Ready, steady….GO​

Last updated 9 months ago

We are going to talk about Artificial Intelligence and how a game, the Go, was the perfect excuse to achieve its improvement.

Ready, steady….GO​

We've all heard this sequence of screams before the start of the speed races....well, today we're not going to talk about athletics, we're going to talk about Artificial Intelligence and how a game, Go, was the perfect excuse to achieve its advancement.

Many of you may not know this board game ancestor. According to Wikipedia, GO is a strategy game that emerged in China more than 2500 years ago, where it was considered one of the four essential arts of its culture. The rules of this game are very simple, each player has to surround his opponent's stones with his stones, whoever manages to build a bigger area dominated by his stones wins.

By zizou man - Flickr: Go game, CC BY 2.0,

Mastering this game is very complicated because when deciding where to place a stone you have to take into account many things, they are not purely mathematical, intuition plays a fundamental role in this game, something that was impossible to achieve by the machines... until now.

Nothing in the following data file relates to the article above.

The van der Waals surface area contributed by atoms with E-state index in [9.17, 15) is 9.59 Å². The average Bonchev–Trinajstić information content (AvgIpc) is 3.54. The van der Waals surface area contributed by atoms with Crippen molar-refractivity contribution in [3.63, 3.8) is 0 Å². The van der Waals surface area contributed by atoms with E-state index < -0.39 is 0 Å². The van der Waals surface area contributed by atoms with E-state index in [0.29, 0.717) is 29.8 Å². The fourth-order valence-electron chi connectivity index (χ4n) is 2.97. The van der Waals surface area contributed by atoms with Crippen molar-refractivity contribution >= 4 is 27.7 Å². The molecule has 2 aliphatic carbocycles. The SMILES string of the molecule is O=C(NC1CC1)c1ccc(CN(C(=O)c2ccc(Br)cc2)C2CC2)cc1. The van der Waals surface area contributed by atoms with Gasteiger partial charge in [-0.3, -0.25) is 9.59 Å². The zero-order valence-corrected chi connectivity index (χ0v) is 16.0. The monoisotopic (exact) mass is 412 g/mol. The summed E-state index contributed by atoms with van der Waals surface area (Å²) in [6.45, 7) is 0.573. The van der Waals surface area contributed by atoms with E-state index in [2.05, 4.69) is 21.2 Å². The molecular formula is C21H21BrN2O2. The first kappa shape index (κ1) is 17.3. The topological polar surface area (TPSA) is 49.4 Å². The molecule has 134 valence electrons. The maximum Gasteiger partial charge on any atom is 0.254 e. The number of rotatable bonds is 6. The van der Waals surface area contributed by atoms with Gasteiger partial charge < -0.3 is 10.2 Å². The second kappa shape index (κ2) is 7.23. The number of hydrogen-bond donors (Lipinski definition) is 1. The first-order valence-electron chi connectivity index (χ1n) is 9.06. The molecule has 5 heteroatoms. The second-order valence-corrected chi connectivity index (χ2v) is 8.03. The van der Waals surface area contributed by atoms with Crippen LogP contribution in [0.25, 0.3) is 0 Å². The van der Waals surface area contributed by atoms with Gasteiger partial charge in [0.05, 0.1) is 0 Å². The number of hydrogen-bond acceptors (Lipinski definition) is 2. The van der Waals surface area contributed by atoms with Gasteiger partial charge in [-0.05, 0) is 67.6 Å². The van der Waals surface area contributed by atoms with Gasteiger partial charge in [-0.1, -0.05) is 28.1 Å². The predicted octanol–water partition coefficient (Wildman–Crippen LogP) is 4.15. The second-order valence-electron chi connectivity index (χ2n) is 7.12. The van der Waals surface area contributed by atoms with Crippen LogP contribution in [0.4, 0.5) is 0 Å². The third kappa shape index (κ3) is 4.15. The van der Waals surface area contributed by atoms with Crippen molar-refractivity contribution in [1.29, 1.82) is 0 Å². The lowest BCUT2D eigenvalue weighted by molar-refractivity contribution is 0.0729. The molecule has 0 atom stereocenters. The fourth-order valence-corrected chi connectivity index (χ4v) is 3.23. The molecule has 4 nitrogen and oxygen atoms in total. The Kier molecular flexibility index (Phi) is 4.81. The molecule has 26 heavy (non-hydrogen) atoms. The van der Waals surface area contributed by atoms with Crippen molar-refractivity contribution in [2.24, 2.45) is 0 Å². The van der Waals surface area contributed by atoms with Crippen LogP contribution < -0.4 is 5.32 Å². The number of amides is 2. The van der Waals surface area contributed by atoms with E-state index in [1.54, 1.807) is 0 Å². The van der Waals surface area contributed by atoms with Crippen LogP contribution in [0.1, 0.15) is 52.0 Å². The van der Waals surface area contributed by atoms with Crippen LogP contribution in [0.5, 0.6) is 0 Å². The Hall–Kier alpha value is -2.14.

In 2015 the British company Google DeepMind created AlphaGo, an artificial intelligence software program that plays GO. Never in history was a machine capable of defeating the human mind in this game, because as we said, it is not only important to calculate the best place to place the stones to cover the rival's stones, intuition plays a fundamental role.

However, the creators of AlphaGo thought that their program would be capable of beating the human mind and to prove it they challenged Fan Hui, the best European Go player, the machine won without problems.

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Such was the scandal that the defenders of human superiority over the machines took away the value of that victory, saying that Fan Hui was not an elite player. Then, the creators of AlphaGo challenged Lee Sedol, today's best Go player. Lee accepted the challenge with the hope of winning the AlphaGo without any problems...the result of this challenge was AlphaGo 4 - Lee Sedol 1. The only game that Lee Sedol won was because of what was called the "divine movement", a totally unexpected movement and which, according to AlphaGo's calculations, there was only 1 in a million chance that a human would make it...this shows that in that field, in the field of improvisation, humans are better than machines.

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If you want to try playing Go there are many computer programs that are available in the official repositories, I have personally installed qGo.